The electricity here is 400 volt 50 hz three-phase AC current. I believe it should be 380v, but is testing as 400v. Thanks to my Atlas shore power converter a single 63 amp cable is able to provide the boat something like 25kw of electricity! I’m careful not to overload it though. My shore power cables are only rated to 50 amps, not 63 amps, although, theoretically, I’d blow a breaker on my boat before burning up the cables. Seabird, which does not have an Atlas system, is using the same electricity, but with only two of the three “hot” lines connected, giving them something closer to single-phase 240v electricity. Personally, I’m amazed it works, but Seabird is running fine, air conditioning and all.

Mechanical issue of the week

Since we’re in port I changed the oil on the generator. I also decided to inspect the bilges and found more water than I liked in one bilge that is supposed to be dry.

Replacing the manual bilge pump

I noticed a couple of times this week that my midships bilge pump was running. Whenever the boat senses more than an inch or two of water in the bilge, it is automatically pumped overboard, and an alarm sounds in the pilot house. 99.9% of the time this is no big deal, but alarms always merit further investigation.

Roberta and I spent an entire afternoon trying to track down the source of the water intrusion and finally discovered it was from a very unlikely source. The manually operated bilge pump, which is our backup bilge pump system if we lose all power, was allowing water into the boat. I tried operating the pump handle to see if that would help, and moving the handle accelerated the flow into the boat. I asked the marina if they could refer me to a mechanic. I had a rebuild kit on board, but preferred letting someone with more experience than I have fix the pump.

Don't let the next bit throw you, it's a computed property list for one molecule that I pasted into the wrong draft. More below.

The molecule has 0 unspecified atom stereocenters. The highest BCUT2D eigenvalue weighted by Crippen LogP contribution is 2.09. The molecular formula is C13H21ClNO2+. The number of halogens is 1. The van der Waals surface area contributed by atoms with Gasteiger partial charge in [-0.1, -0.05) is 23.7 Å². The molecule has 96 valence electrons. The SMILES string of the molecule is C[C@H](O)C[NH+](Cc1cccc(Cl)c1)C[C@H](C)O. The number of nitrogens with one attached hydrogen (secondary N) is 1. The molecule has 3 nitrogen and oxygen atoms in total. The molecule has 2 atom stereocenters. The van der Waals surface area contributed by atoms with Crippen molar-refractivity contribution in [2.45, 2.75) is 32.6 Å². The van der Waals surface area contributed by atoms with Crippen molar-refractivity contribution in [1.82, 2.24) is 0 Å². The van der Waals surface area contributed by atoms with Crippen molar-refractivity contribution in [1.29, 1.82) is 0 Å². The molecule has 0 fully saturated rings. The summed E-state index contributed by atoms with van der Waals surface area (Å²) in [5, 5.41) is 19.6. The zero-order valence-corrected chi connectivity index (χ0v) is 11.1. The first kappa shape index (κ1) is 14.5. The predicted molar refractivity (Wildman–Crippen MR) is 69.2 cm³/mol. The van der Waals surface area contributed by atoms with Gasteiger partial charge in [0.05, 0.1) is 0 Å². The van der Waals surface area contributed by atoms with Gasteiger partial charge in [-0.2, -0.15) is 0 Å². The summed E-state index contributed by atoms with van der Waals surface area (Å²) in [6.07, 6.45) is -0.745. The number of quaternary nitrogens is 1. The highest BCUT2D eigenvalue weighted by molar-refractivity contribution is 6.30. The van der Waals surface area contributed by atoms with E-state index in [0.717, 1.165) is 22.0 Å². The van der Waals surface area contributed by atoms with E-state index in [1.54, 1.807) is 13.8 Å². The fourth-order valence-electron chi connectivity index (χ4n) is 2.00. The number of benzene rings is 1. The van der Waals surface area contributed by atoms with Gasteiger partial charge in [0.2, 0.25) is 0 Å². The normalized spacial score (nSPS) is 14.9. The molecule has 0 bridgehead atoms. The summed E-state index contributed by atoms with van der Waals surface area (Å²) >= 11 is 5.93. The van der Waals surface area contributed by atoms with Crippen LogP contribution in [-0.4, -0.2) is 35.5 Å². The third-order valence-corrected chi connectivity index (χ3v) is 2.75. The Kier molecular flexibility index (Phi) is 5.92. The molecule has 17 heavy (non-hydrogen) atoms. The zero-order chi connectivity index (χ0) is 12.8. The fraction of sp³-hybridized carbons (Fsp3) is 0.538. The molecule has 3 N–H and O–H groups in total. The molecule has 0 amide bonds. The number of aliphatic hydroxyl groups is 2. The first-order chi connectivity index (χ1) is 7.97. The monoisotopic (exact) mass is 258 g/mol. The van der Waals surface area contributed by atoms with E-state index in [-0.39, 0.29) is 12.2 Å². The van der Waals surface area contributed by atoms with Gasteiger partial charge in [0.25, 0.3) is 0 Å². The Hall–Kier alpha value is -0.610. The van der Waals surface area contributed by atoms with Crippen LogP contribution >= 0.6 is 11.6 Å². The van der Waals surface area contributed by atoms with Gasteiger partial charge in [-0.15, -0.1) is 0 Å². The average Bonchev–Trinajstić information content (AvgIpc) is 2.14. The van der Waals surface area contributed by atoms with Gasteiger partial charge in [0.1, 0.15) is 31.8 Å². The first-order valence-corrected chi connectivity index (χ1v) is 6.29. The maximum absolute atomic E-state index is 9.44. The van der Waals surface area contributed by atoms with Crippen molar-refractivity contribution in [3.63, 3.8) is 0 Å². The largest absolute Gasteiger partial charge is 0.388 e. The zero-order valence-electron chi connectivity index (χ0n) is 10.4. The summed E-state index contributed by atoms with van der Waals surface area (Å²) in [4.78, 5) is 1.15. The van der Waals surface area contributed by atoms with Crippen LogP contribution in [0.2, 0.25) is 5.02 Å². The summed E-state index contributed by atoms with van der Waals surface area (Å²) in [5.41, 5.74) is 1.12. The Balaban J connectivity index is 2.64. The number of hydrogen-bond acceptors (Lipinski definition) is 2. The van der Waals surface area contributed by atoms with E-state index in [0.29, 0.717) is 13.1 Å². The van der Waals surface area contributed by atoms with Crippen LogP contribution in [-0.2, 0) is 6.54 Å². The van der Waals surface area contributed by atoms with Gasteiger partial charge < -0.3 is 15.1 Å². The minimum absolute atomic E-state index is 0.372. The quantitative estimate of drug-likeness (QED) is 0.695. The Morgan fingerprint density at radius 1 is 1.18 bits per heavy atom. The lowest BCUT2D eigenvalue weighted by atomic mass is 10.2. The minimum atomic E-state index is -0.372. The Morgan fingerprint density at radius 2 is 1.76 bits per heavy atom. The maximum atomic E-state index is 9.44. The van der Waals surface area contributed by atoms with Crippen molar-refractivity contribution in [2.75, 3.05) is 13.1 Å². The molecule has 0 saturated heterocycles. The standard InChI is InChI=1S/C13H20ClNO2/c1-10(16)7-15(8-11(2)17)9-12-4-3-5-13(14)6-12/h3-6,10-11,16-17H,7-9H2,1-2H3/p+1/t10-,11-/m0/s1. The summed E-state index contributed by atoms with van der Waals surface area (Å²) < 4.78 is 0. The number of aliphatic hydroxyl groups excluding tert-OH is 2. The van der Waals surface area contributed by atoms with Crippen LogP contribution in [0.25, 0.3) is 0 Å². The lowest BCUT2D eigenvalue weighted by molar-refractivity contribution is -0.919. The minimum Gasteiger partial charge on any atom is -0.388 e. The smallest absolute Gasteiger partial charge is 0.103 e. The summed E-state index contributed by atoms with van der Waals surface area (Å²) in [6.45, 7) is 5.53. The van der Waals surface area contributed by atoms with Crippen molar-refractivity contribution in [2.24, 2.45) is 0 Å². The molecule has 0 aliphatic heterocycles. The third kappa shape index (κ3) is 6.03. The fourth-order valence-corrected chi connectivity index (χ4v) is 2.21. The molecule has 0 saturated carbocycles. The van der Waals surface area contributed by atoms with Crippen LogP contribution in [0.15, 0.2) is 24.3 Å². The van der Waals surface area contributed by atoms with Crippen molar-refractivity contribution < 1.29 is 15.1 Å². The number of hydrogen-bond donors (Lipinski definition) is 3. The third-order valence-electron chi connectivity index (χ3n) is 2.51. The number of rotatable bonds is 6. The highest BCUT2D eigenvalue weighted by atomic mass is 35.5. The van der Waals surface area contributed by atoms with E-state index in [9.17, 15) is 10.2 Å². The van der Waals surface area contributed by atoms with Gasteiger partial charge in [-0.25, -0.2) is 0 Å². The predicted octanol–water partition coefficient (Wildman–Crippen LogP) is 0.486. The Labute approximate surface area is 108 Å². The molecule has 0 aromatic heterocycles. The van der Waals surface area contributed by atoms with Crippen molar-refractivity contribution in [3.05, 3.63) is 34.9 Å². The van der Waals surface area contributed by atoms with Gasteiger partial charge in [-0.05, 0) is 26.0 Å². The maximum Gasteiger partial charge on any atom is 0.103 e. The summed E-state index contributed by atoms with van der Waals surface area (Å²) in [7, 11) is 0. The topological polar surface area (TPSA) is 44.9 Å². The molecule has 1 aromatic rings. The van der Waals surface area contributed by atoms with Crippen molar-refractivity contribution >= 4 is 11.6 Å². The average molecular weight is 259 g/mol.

Within an hour two VERY competent mechanics showed up, and immediately took the pump back to their shop for rebuild. Both they and I traced the tubing trying to find the thru-hull that the bilge pump dumps to, but couldn’t. Instead, we installed a new cut-off valve in the hose. In under three hours they were done. Now we have a nice dry bilge.

And, lastly…

Next up – The Corinth Canal!!!

We depart tomorrow morning for the Corinth Canal. I’ll do a special report about the trip through as soon as we make it. This will be our big transition from the Aegean Sea to the Adriatic Sea!

Thank you,
Ken Williams